Just days before Hong Kong's elite chooses the southern Chinese financial hub's next leader, there are signs that Beijing wants to dump its first choice for the winner as it tries to keep pace with public opinion.
On Sunday, an 1,193-person committee will vote on the semiautonomous region's next chief executive, while the rest of Hong Kong's 7.1 million residents have no vote. The committee is made up of business leaders and other elites, most of whom are expected to vote according to Beijing's wishes.
The man seen early on as Beijing's preferred candidate, Henry Tang, is a former financial secretary who is deeply unpopular because of a series of gaffes.
There have been hints this week that China's leaders are now switching their backing to his rival, Leung Chun-ying, a former Cabinet member.
A top Communist Party figure recently met with Tang supporters to persuade them to switch sides, and other pro-Beijing officials are reportedly working behind the scenes to do the same.
It's a signal that Beijing thinks it's important to be on the right side of public opinion even in a race it controls. The race has been marked by a series of scandals and mudslinging, with Tang hit by allegations of an extramarital affair, an out-of-wedlock child and a huge, illegally built addition to his home. It's a sharp contrast to previous races, which were the kind of dull, tightly scripted events with prearranged outcomes preferred by Beijing.
The blunders by Tang, the son of a wealthy businessman, tap into wider public revulsion toward the city's billionaires driven by a yawning rich-poor gap. Leung, whose father was a police officer, has used talk of social reforms to broaden his public appeal.
Both Tang and Leung are seen as acceptable to Beijing, but Leung has consistently led in Hong Kong public opinion polls. A former lawmaker said Thursday there have been several signs China's leaders are changing their minds.
James Tien, honorary chairman of the pro-Beijing Liberal Party, said mid-ranking staff of the central government's liaison office have been contacting members of his party this week "to say why don't you support Leung?"
They were trying to "persuasively suggest that Leung is a better candidate" than Tang, rather than issuing an outright instruction, said Tien, adding that even though the comments were not made by senior officials, he interpreted them as such.
"Nobody would dare to make comments like that if they were not given instructions by a much higher authority," said Tien, whose party has 29 votes.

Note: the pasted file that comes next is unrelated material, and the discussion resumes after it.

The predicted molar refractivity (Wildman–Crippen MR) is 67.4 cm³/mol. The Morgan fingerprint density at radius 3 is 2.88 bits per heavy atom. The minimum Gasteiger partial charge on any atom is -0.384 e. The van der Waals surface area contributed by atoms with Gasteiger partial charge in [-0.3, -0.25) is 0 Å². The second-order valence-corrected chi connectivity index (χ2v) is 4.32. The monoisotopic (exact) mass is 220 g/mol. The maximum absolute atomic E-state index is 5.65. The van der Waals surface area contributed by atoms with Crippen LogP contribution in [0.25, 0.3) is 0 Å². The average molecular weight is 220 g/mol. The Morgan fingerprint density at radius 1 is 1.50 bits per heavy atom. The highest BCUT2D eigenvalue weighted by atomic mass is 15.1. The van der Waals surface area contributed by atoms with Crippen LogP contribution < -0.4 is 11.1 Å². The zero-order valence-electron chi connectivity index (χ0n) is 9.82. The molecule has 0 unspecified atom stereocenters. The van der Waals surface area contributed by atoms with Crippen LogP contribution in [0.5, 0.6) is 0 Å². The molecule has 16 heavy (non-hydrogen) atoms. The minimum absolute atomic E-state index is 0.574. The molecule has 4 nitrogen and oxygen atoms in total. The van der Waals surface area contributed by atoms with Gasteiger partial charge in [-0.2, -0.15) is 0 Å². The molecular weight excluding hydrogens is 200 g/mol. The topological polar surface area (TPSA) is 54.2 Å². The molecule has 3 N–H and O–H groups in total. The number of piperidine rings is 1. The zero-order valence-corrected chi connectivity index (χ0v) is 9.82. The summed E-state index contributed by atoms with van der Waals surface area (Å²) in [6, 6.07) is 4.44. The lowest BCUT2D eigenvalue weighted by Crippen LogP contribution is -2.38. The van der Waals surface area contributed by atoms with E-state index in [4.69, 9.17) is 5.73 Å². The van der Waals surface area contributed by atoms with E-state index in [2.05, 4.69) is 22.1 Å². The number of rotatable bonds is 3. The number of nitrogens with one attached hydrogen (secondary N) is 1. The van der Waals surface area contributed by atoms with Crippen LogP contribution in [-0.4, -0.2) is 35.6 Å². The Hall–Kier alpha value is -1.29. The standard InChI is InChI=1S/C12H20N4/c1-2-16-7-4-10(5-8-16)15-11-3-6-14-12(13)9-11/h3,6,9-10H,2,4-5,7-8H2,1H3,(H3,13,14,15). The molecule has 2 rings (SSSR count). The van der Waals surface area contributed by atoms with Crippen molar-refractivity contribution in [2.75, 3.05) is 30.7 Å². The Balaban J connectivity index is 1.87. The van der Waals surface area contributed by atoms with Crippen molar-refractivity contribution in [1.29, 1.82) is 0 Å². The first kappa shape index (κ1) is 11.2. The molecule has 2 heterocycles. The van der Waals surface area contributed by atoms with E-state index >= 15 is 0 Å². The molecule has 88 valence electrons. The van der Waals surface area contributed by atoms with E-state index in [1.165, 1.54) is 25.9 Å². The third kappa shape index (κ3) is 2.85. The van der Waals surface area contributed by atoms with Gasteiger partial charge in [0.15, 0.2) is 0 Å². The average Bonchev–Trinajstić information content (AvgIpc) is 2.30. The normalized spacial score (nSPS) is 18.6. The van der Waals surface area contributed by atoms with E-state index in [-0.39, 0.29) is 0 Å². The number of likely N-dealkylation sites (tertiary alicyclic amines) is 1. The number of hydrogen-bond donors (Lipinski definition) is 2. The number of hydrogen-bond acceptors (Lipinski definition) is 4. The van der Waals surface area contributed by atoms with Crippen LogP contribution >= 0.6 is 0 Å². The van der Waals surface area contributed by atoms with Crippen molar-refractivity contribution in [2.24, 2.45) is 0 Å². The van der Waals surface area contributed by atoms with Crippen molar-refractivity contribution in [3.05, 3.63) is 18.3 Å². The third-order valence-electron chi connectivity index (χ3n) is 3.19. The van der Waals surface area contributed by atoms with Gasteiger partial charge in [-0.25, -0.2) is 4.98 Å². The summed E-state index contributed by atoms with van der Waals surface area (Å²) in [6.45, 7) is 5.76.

In another sign, a member of the Chinese Communist Party's Politburo _ responsible for key decisions _ has been meeting with some Tang supporters to rally support for Leung. Liu Yandong met with them in Shenzhen, across the border from Hong Kong in mainland China, according to local news reports. Tien said he heard about the meeting from people who were invited.
Coverage by Hong Kong's pro-Beijing newspapers, which are viewed as the Chinese Communist Party's mouthpieces, also appears to have been subtly shifting to Leung. Analysts noted that the Ta Kung Pao and Wen Wei Po newspapers on Tuesday had larger photos of Leung in their coverage of a TV debate. On Thursday, they carried stories about polls showing stronger support for Leung.
China's leaders have said little directly on Hong Kong's leadership race. Premier Wen Jiabao spoke about it briefly last week, saying he believed "Hong Kong will elect a chief executive who enjoys the support of the vast majority of Hong Kong people."
Hong Kong, a former British colony, was handed back in 1997 to China, which promised to use a hands-off approach in governing under the principle of "One Country, Two Systems."
Leung has benefited from his rival's mishaps but his approval rating has fallen from more than 50 percent after he was hit by accusations of links to organized crime, an eagerness to curb civil rights and secret Communist Party membership. Tang has bounced from a low of around 17 percent.
"Because Beijing is putting its weight behind him and supporting him, people are getting worried that he's even more pro-Beijing than Henry Tang," said Jean-Pierre Cabestan, a China scholar at Hong Kong Baptist University.
There's a worry Leung "actually may toe the line even more than Henry Tang," he said.
Some tycoons are planning to defy Beijing and stick by Tang, whose policies are seen as more business friendly than the social reform-minded Leung. They include Li Ka-shing, Hong Kong's richest man, and members of Tien's party _ although Tien and three others plan to cast blank ballots because they don't like any candidate.